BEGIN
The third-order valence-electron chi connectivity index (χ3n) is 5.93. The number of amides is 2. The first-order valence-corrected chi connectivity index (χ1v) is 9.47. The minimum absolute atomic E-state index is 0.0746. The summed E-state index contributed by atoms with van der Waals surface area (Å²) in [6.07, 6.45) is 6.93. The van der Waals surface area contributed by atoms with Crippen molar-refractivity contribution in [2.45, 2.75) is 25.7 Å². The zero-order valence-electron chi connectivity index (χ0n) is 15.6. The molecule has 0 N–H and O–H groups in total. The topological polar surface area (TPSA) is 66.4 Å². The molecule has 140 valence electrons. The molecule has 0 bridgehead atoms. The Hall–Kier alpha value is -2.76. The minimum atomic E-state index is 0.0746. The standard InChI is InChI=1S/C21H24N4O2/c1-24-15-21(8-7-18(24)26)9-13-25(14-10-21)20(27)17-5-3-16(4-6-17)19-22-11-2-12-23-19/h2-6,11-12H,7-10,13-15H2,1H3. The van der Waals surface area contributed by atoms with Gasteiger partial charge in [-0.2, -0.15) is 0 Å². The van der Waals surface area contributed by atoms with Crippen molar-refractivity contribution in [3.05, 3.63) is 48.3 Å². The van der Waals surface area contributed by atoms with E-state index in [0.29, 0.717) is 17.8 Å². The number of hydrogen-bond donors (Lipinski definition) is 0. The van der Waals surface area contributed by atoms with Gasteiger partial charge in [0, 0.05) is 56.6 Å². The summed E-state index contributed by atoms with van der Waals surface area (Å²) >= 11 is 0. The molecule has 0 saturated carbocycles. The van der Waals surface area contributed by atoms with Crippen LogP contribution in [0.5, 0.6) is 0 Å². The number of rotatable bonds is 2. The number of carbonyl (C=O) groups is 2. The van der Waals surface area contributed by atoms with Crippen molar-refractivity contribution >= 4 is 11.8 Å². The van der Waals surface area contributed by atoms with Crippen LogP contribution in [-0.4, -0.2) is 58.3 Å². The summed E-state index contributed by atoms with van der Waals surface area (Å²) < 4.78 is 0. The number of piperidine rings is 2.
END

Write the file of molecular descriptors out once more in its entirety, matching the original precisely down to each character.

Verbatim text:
The third-order valence-electron chi connectivity index (χ3n) is 5.93. The number of amides is 2. The first-order valence-corrected chi connectivity index (χ1v) is 9.47. The minimum absolute atomic E-state index is 0.0746. The summed E-state index contributed by atoms with van der Waals surface area (Å²) in [6.07, 6.45) is 6.93. The van der Waals surface area contributed by atoms with Crippen molar-refractivity contribution in [2.45, 2.75) is 25.7 Å². The zero-order valence-electron chi connectivity index (χ0n) is 15.6. The molecule has 0 N–H and O–H groups in total. The topological polar surface area (TPSA) is 66.4 Å². The molecule has 140 valence electrons. The molecule has 0 bridgehead atoms. The Hall–Kier alpha value is -2.76. The minimum atomic E-state index is 0.0746. The standard InChI is InChI=1S/C21H24N4O2/c1-24-15-21(8-7-18(24)26)9-13-25(14-10-21)20(27)17-5-3-16(4-6-17)19-22-11-2-12-23-19/h2-6,11-12H,7-10,13-15H2,1H3. The van der Waals surface area contributed by atoms with Gasteiger partial charge in [-0.2, -0.15) is 0 Å². The van der Waals surface area contributed by atoms with Crippen molar-refractivity contribution in [3.05, 3.63) is 48.3 Å². The van der Waals surface area contributed by atoms with E-state index in [0.29, 0.717) is 17.8 Å². The number of hydrogen-bond donors (Lipinski definition) is 0. The van der Waals surface area contributed by atoms with Gasteiger partial charge in [0, 0.05) is 56.6 Å². The summed E-state index contributed by atoms with van der Waals surface area (Å²) >= 11 is 0. The molecule has 0 saturated carbocycles. The van der Waals surface area contributed by atoms with Crippen LogP contribution in [0.5, 0.6) is 0 Å². The number of rotatable bonds is 2. The number of carbonyl (C=O) groups is 2. The van der Waals surface area contributed by atoms with Crippen molar-refractivity contribution >= 4 is 11.8 Å². The van der Waals surface area contributed by atoms with Crippen LogP contribution in [-0.4, -0.2) is 58.3 Å². The summed E-state index contributed by atoms with van der Waals surface area (Å²) < 4.78 is 0. The number of piperidine rings is 2.